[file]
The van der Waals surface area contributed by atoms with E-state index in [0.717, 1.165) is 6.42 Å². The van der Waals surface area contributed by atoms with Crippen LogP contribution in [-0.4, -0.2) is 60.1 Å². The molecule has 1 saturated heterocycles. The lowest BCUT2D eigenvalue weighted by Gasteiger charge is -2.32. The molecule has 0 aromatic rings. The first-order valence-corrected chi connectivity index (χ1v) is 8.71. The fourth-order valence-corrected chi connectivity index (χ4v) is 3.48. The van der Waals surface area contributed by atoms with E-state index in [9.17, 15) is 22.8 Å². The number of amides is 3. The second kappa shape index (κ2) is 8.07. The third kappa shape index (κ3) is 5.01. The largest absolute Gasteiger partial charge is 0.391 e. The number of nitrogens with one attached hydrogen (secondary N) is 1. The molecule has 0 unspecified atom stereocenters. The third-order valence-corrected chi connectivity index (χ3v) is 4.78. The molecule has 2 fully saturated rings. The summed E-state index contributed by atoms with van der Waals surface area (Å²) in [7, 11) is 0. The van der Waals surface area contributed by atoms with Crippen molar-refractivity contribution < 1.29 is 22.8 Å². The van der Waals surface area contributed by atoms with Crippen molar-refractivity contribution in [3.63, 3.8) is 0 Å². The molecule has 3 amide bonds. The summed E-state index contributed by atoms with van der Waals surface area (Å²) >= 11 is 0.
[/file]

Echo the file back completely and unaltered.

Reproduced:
The van der Waals surface area contributed by atoms with E-state index in [0.717, 1.165) is 6.42 Å². The van der Waals surface area contributed by atoms with Crippen LogP contribution in [-0.4, -0.2) is 60.1 Å². The molecule has 1 saturated heterocycles. The lowest BCUT2D eigenvalue weighted by Gasteiger charge is -2.32. The molecule has 0 aromatic rings. The first-order valence-corrected chi connectivity index (χ1v) is 8.71. The fourth-order valence-corrected chi connectivity index (χ4v) is 3.48. The van der Waals surface area contributed by atoms with E-state index in [9.17, 15) is 22.8 Å². The number of amides is 3. The second kappa shape index (κ2) is 8.07. The third kappa shape index (κ3) is 5.01. The largest absolute Gasteiger partial charge is 0.391 e. The number of nitrogens with one attached hydrogen (secondary N) is 1. The molecule has 0 unspecified atom stereocenters. The third-order valence-corrected chi connectivity index (χ3v) is 4.78. The molecule has 2 fully saturated rings. The summed E-state index contributed by atoms with van der Waals surface area (Å²) in [7, 11) is 0. The van der Waals surface area contributed by atoms with Crippen molar-refractivity contribution < 1.29 is 22.8 Å². The van der Waals surface area contributed by atoms with Crippen molar-refractivity contribution in [3.63, 3.8) is 0 Å². The molecule has 3 amide bonds. The summed E-state index contributed by atoms with van der Waals surface area (Å²) >= 11 is 0.